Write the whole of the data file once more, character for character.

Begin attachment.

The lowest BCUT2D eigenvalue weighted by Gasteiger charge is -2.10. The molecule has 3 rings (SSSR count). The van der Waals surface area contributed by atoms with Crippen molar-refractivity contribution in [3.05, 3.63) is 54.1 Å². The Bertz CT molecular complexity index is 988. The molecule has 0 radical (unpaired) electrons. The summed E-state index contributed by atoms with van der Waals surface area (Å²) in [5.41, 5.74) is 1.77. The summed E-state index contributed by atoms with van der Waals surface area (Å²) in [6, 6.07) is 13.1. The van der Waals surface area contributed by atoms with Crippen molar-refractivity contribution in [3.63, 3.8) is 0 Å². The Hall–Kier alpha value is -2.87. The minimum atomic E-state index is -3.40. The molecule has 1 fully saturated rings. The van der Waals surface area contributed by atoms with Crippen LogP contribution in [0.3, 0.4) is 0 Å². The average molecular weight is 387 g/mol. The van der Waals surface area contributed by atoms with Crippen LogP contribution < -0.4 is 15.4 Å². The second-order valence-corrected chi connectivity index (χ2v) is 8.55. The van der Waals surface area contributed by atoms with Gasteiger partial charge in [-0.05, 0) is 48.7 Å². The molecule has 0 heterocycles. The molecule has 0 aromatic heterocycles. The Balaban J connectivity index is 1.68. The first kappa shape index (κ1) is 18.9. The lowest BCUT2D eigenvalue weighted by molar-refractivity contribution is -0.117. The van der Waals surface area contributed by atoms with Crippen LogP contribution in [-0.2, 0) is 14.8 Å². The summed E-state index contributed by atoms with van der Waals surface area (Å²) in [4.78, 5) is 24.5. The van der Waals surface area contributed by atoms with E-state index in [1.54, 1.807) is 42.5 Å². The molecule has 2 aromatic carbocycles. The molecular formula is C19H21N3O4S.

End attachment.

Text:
The lowest BCUT2D eigenvalue weighted by Gasteiger charge is -2.10. The molecule has 3 rings (SSSR count). The van der Waals surface area contributed by atoms with Crippen molar-refractivity contribution in [3.05, 3.63) is 54.1 Å². The Bertz CT molecular complexity index is 988. The molecule has 0 radical (unpaired) electrons. The summed E-state index contributed by atoms with van der Waals surface area (Å²) in [5.41, 5.74) is 1.77. The summed E-state index contributed by atoms with van der Waals surface area (Å²) in [6, 6.07) is 13.1. The van der Waals surface area contributed by atoms with Crippen molar-refractivity contribution in [3.63, 3.8) is 0 Å². The Hall–Kier alpha value is -2.87. The minimum atomic E-state index is -3.40. The molecule has 1 fully saturated rings. The van der Waals surface area contributed by atoms with Crippen LogP contribution in [0.3, 0.4) is 0 Å². The average molecular weight is 387 g/mol. The van der Waals surface area contributed by atoms with Crippen LogP contribution < -0.4 is 15.4 Å². The second-order valence-corrected chi connectivity index (χ2v) is 8.55. The van der Waals surface area contributed by atoms with Gasteiger partial charge in [-0.05, 0) is 48.7 Å². The molecule has 0 heterocycles. The molecule has 0 aromatic heterocycles. The Balaban J connectivity index is 1.68. The first kappa shape index (κ1) is 18.9. The lowest BCUT2D eigenvalue weighted by molar-refractivity contribution is -0.117. The van der Waals surface area contributed by atoms with Crippen LogP contribution in [-0.2, 0) is 14.8 Å². The summed E-state index contributed by atoms with van der Waals surface area (Å²) in [4.78, 5) is 24.5. The van der Waals surface area contributed by atoms with E-state index in [1.54, 1.807) is 42.5 Å². The molecule has 2 aromatic carbocycles. The molecular formula is C19H21N3O4S.